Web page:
After you file a complaint, your case is assigned to a CCRB investigator. The investigator will offer you the chance to participate in mediation. Mediation lets you resolve a complaint by talking with the officer face-to-face, rather than participating in a full investigation. Mediation does not result in discipline for the subject officer or officers, but often results in mutual understanding and a sebse of resolution shared between all parties. Participation in mediation is voluntary for all parties and the mediation session is confidential. 

The Process  

In a mediation, you and the officer will meet in a neutral and private to discuss and reflect on the incident. Mediations are held in-person at the CCRB's office or virtually via the TEAMS Videoconferencing App. A trained and unbiased mediator will guide the discussion. The goal of the mediation session is to come to an understanding through productive, open-minded, and respectful conversation.  Mediations are considered successful when both the complainant and the officer agree that the issues raised by the incident and the complaint have been resolved.  

  • Step One - Confidentiality: The mediator will ask you and the officer to sign a consent and confidentiality agreement. By signing, you and the officer agree that what is said in the mediation will be kept confidential. The mediator also signs this agreement 
  • Step Two - Ground Rules: After the agreement has been signed, the mediator explains the process and the ground rules for you and the officer to follow during the mediation session. The ground rules create the foundation for a productive discussion.  
  • Step Three - It's Time to Talk: The mediator will ask you and the officer to take turns describing what happened. The mediator will facilitate the discussion, asking questions when necessary. This is your opportunity to tell the officer how his or her actions affected you. The mediator will ask the officer to respond to your comments and to try to explain his or her point of view about the incident and his or her actions. Keep in mind that the mediator is not a judge and has to authority to decide who's right and who's wrong.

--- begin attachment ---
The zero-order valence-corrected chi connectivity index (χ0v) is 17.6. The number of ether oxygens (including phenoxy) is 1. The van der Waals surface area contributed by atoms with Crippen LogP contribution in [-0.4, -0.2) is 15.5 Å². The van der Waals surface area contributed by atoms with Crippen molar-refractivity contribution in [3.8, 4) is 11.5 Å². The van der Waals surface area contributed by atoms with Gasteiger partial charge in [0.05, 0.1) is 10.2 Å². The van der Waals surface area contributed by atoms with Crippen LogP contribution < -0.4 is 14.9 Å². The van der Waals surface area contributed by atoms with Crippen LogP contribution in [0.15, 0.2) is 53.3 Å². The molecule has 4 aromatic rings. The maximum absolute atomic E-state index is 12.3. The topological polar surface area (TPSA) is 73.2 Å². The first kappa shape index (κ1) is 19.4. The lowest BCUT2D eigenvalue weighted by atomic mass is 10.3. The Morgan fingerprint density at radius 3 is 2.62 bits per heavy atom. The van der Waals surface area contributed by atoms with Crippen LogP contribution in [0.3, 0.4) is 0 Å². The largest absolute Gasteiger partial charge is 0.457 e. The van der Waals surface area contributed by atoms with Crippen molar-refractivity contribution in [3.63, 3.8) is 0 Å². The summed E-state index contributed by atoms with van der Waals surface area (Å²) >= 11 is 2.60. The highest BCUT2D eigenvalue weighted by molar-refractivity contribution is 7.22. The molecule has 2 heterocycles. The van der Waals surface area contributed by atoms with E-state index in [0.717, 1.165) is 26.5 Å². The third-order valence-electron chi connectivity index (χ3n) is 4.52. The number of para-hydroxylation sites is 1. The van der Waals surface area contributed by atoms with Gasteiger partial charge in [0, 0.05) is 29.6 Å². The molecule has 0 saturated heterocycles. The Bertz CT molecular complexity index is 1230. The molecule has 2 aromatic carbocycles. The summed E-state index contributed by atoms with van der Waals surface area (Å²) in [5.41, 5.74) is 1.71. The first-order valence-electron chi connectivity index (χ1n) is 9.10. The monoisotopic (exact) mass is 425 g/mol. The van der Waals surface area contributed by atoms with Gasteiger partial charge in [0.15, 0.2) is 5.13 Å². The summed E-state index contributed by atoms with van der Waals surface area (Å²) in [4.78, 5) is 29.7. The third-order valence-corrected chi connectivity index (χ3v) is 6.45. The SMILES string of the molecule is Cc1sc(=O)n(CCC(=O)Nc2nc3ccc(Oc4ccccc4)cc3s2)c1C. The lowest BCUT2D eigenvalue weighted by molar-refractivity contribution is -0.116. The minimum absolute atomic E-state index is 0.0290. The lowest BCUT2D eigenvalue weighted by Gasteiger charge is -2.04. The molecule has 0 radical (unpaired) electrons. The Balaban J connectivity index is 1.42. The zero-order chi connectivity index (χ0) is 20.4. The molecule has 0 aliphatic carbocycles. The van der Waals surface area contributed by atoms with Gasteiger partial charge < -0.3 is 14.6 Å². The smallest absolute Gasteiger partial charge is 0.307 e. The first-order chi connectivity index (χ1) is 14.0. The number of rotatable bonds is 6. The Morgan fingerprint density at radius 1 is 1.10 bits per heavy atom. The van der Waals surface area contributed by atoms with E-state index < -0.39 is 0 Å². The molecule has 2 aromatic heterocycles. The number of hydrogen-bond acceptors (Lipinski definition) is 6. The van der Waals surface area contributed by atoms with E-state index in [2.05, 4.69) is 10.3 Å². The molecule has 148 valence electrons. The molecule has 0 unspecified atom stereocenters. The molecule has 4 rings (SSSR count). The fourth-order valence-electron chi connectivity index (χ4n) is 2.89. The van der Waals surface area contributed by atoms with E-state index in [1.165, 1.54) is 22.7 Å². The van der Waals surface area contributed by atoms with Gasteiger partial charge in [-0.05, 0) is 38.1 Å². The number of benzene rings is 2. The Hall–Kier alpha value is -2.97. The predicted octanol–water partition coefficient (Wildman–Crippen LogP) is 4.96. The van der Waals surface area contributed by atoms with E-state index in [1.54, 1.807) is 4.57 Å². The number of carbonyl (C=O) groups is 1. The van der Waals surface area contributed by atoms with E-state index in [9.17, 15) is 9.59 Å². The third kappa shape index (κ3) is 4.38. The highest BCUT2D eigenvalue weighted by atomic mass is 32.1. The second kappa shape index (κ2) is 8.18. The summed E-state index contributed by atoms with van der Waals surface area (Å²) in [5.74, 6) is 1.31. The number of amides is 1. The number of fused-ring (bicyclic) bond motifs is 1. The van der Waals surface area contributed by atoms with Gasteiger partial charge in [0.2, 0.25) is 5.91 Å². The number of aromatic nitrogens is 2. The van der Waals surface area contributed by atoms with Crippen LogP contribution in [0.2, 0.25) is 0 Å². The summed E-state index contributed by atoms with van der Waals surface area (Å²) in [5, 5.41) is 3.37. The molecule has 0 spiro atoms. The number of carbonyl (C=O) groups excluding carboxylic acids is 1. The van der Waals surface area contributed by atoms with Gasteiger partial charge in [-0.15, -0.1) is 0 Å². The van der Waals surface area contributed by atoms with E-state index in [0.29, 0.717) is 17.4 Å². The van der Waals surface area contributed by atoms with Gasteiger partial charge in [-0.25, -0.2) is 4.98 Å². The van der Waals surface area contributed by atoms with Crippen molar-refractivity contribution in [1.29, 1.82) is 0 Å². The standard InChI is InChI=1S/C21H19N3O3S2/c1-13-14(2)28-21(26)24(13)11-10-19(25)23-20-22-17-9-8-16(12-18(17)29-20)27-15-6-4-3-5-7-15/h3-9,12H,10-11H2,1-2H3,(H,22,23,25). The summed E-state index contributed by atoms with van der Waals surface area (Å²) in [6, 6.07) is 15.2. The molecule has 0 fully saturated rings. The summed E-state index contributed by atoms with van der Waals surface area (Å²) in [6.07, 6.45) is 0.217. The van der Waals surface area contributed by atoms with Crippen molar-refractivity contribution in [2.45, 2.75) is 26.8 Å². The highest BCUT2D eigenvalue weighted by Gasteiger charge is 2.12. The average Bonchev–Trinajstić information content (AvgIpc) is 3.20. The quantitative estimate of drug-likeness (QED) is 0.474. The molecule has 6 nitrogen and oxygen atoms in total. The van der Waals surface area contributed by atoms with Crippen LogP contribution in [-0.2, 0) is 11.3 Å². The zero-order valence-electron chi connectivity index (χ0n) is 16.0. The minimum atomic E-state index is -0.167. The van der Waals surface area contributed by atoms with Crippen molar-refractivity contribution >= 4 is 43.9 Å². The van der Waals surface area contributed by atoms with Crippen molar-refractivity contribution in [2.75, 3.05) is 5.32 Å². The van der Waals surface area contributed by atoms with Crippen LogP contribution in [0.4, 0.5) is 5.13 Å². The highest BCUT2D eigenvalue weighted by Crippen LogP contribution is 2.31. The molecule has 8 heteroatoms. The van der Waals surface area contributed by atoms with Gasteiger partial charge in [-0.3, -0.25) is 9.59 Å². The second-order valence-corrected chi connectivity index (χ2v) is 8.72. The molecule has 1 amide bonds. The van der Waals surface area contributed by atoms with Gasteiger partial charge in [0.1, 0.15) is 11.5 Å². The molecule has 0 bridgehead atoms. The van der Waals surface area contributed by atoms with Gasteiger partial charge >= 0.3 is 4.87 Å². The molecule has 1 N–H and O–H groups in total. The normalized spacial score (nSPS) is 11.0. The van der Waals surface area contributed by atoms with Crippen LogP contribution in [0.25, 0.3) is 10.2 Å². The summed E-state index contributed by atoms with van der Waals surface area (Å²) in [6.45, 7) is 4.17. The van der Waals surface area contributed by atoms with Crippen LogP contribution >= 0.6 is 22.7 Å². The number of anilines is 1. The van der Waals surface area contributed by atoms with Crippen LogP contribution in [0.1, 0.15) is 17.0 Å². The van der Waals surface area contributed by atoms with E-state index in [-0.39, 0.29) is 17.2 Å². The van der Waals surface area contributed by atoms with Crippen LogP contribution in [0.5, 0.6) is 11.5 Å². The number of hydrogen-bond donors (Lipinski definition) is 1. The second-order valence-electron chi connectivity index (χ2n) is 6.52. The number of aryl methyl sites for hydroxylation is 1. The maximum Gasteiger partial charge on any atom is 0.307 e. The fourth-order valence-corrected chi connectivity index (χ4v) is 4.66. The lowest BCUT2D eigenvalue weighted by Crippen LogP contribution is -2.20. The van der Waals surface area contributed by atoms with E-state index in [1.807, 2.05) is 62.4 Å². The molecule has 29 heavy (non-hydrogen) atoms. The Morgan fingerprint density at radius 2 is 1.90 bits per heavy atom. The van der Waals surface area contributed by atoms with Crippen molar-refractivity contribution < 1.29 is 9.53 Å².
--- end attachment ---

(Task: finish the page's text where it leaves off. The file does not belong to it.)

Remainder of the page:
• Step Four - The End: At some point, usually after about an hour, if you and the officer feel that you have come to an understanding about the issues between you, the mediator will end the session and ask you both to sign a resolution agreement. At that point the mediation is finished and considered successful and the CCRB closes the complaint. 



Mediation gives you control over the resolution of your complaint. It allows you to explain to the officer how his or her actions or words affected you. This often educates officers and helps them see the incident from your point of view. You are also able to ask the officer questions and potentially gain a better understanding of his or her perspective. If you have recurring problems with one officer in particular, mediation provides an opportunity to discuss all issues, not just the one incident that led you to file a complaint. Post-mediation surveys show an overwhelming majority of people who participate in CCRB mediations are satisfied with the process and outcome. 

Not All Complaints Can Be Mediated 

Under Board guidelines, not every complaint can be mediated. For example: if you have an open criminal case stemming from the incident, have filed or plan to file a lawsuit, or if the incident involved physical injury or property damage, then your complaint will not be mediated. If you only seek discipline for the officer, then mediation is not for you. However, be aware that an investigation does not guarantee punishment.